"Insanity doesn't run in my family," exclaimed Cary Grant in the 1944 comedy, Arsenic and Old Lace. "It gallops!"
Insanity also gallops in the boardrooms of American business and industry. For over a century, the producers of this country have been the subjects of repeated assaults by government and anti-business groups. When they have fought back, they have without exception resorted to the argument that proposed regulations and controls are impractical and would result in unfortunate consequences throughout the economy, never believing that the "impractical" has never been a standard of their enemies' purpose.
The assaults have been based on the morality of service and sacrifice. American business consequently ceded its assailants the moral high ground, and never responded in kind. It is as though some congenital disease blocked their thinking and prevented them from following the logic of their persecutors.
In one sense, one cannot gainsay American business for not defending itself with the assertion of a rational morality. It has never had a consistent philosophical defender. But, with death or extinction staring them in the face, one would expect that the brightest and proudest American businessmen would sooner or later make the connection between strangulation by statist policies and the continued existence of their enterprises. Instead, they have adopted the role of mendicants, pleading for their lives and promising cooperation with their destroyers in the name of "public service" and the "public good."
The disease is an accepted guilt for simply existing, for working for their own profits and selfish ends.
The most eloquent and thorough moral defense of capitalism appeared half a century ago, in Ayn Rand's Atlas Shrugged. So, there is no longer an excuse for business to play the role of helpless mendicant. The novel and its author are too well known, but the novel may as well have never been written. The defense is there, but few have ever availed themselves of it.
One by one they capitulate to force or threatened force: Microsoft, Wal-Mart, McDonald's, the insurance business, the securities industry, the medical profession, even restaurateurs: the role of dishonor grows yearly.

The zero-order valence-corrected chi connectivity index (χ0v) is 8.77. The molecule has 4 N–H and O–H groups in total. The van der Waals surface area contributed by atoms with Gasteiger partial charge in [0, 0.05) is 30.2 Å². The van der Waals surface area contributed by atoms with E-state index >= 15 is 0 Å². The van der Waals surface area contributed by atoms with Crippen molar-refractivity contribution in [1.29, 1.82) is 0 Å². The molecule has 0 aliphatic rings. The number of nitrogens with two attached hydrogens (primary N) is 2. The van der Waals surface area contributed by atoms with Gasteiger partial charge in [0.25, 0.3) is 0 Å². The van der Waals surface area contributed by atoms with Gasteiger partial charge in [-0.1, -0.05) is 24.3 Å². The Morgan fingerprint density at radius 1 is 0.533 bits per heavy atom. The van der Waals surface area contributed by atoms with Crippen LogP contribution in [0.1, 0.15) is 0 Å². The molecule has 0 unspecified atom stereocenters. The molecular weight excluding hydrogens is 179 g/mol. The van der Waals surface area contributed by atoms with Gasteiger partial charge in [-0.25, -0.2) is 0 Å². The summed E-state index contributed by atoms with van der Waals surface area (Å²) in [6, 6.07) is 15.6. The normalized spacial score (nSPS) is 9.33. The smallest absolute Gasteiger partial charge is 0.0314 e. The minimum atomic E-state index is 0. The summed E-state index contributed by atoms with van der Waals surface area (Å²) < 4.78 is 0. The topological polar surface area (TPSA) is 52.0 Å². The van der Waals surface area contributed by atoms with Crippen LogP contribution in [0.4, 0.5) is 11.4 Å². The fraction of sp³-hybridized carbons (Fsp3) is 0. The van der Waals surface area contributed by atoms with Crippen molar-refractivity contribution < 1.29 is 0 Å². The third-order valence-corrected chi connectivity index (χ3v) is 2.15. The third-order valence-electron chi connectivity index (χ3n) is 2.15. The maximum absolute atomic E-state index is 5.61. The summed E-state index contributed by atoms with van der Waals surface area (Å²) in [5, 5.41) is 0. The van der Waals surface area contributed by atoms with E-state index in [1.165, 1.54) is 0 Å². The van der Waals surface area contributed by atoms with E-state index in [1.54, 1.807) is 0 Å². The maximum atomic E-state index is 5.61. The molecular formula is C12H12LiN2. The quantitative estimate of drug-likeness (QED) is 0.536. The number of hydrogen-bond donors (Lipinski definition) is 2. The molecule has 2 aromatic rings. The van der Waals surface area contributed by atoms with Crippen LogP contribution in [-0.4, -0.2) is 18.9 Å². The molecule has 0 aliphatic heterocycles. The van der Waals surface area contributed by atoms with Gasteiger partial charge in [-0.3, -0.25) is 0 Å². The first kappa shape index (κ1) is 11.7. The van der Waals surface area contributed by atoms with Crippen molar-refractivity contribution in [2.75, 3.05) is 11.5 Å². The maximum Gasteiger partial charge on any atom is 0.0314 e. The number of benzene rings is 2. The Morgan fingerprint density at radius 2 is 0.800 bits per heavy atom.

If statism expands unopposed, a point is reached when many victims of it elect to become willing participants in exchange for permission to exist. That their cooperation with the destroyers will make it easier for the destroyers to enslave or destroy others is not a "practical' consideration in the decision to capitulate. The Altria Group, formerly known as Philip Morris, is one of these turncoats. It has chosen to don the armband of the American swastika.
Witness a story from The New York Times of February 16th, "Trying Again for a Bill to Limit Tobacco Ads."
"After being thwarted for years, a bipartisan group of members of Congress reintroduced legislation that would allow the federal government to further regulate the tobacco industry by cracking down on marketing aimed at young people and requiring that reduced-risk tobacco products back up their (sic) claims with science." (Whose "claims"? The bipartisan group's? The tobacco industry's? The young people's? The reduced-risk products'? Well, this is the Times, which hasn't for decades been noted for its grammatical precision.)
The issue here is censorship. The usual suspects, Senators Ted Kenney and John Cornyn, and Representatives Thomas M. Davis and Henry A. Waxman introduced this bill, in addition to another anti-tobacco bill (see "Congress: A Modern 'Diet of Worms'" from February 20th), completely oblivious or hostile to the wording of the First Amendment. But, who is sanctioning this evil?
"The Altria Group, the company formerly known as Philip Morris, is among the bill's biggest supporters."
"Altria officials maintain that regulation is inevitable and that clear standards would help as the market shifts toward new products like smokeless tobacco and reduced-risk cigarettes...'At some point, this is going to happen,' said Steven C. Parrish, Altria's senior vice president for corporate affairs. 'It would set some clear rules for all the companies to play by.'" Altria is the parent company of Philip Morris USA.
So, now the argument is that proposed regulations and controls - in addition to censorship - are practical and would result in beneficial consequences throughout the economy!
"Mr. Waxman and his co-sponsors argue that regulation by the Food and Drug Administration is necessary because smoking remains the No. 1 cause of preventable death in the United States."
That's odd. I thought it was car accidents. Or not wearing seatbelts in car accidents. Or high cholesterol. Or obesity. Or heart disease. Well...never mind.
"The bill that was introduced yesterday would give the FDA authority to regulate the sale and distribution of cigarettes and smokeless tobacco so they are not marketed to children. It would also regulate marketing to prevent misleading claims related to health....and it provides for stronger warning labels on tobacco products, with more explicit details of the medical consequences."